PMID: 30216938 [PubMed - indexed for MEDLINE]

Categories: Health Literacy

Addressing Potential Health Disparities in the Adoption of Advanced Breast Imaging Technologies.

Health Literacy - Thu, 2019-04-18 07:44
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Addressing Potential Health Disparities in the Adoption of Advanced Breast Imaging Technologies.

Acad Radiol. 2018 05;25(5):547-551

Authors: Miles RC, Onega T, Lee CI

Abstract
With the advent of new screening technologies, including digital breast tomosynthesis, screening ultrasound, and breast magnetic resonance imaging, there is growing concern that existing disparities among traditionally underserved populations will worsen. These newer screening modalities purport improved cancer detection over mammography alone but are not offered at all screening facilities and often require a larger co-pay or out-of-pocket expense. Thus, the potential for worsening disparities with regard to access and appropriate utilization of supplemental screening technologies exists. Currently, there is a dearth of literature on the topic of health disparities related to access and the use of supplemental breast cancer screening and their impact on outcomes. Identifying and addressing explanatory factors for persistent and potentially worsening disparities remain a central focus of efforts to improve equity in breast cancer care. Therefore, this paper provides an overview of factors that may contribute to present and future disparities in breast cancer screening and outcomes, and explores specific relevant topics requiring greater research efforts as more personalized, multimodality breast cancer screening approaches are adopted into clinical practice.

PMID: 29729855 [PubMed - indexed for MEDLINE]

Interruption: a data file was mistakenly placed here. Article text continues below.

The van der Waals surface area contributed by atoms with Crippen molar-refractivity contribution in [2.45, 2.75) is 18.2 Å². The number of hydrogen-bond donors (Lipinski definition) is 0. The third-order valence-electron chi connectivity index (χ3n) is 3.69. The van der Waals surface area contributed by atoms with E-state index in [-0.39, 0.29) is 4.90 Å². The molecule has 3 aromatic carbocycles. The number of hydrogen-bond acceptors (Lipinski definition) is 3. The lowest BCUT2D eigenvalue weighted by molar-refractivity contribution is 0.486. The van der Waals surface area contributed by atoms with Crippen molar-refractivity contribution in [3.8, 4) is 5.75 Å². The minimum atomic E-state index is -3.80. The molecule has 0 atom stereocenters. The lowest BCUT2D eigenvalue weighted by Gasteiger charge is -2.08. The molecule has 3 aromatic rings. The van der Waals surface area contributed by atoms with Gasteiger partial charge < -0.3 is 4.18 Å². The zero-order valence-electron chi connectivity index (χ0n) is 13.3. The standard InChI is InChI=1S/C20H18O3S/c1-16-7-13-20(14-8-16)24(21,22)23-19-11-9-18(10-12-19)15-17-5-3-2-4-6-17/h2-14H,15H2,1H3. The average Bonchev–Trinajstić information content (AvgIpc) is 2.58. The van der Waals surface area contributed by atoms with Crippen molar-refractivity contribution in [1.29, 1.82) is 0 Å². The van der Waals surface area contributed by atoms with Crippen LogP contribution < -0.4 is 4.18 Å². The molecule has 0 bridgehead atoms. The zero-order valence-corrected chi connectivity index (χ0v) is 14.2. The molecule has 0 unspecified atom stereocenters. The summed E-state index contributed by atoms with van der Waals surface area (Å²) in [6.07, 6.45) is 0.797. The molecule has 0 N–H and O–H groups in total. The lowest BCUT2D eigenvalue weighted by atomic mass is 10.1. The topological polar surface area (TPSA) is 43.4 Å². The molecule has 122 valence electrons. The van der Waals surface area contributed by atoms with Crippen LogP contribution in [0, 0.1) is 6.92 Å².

Categories: Health Literacy

The Effects of Mind-Body Exercise on Cognitive Performance in Elderly: A Systematic Review and Meta-Analysis.

Mind-Body Medicine - Thu, 2019-04-18 07:44
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The Effects of Mind-Body Exercise on Cognitive Performance in Elderly: A Systematic Review and Meta-Analysis.

Int J Environ Res Public Health. 2018 12 09;15(12):

Authors: Zhang Y, Li C, Zou L, Liu X, Song W

Abstract
Background: As the situation of cognitive aging is getting worse, preventing or treating cognitive decline through effective strategies is highly important. This systematic review aims to investigate whether mind-body exercise is an effective approach for treating cognition decline. Methods: Searches for the potential studies were performed on the eight electronic databases (MEDLINE, Scopus, Web of Science, SPORTDiscus, CINAHL, PsycArtilces, CNKI, and Wanfang). Randomized controlled trials (RCTs) examining the effect of mind-body exercise on cognitive performance in older adults were included. Data were extracted and effect sizes were pooled with 95% confidence intervals (95% CI) using random-effects models. The Physiotherapy Evidence Database Scale was employed to examine the study quality. Results: Nineteen RCTs including 2539 elders (67.3% female) with fair to good study quality were identified. Mind-body exercise, relative to control intervention, showed significant benefits on cognitive performance, global cognition (Hedges'g = 0.23), executive functions (Hedges'g = 0.25 to 0.65), learning and memory (Hedges'g = 0.37 to 0.49), and language (Hedges'g = 0.35). In addition, no significant adverse events were reported. Conclusion: Mind-body exercise may be a safe and effective intervention for enhancing cognitive function among people aged 60 years or older. Further research evidence is still needed to make a more conclusive statement.

PMID: 30544873 [PubMed - indexed for MEDLINE]

Categories: Mind Body Medicine

Teaching stress management in undergraduate dental education: are we doing enough?

Mind-Body Medicine - Thu, 2019-04-18 07:44
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Teaching stress management in undergraduate dental education: are we doing enough?

Br Dent J. 2018 03 23;224(6):405-407

Authors: Colley JM, Harris M, Hellyer P, Radford DR

Abstract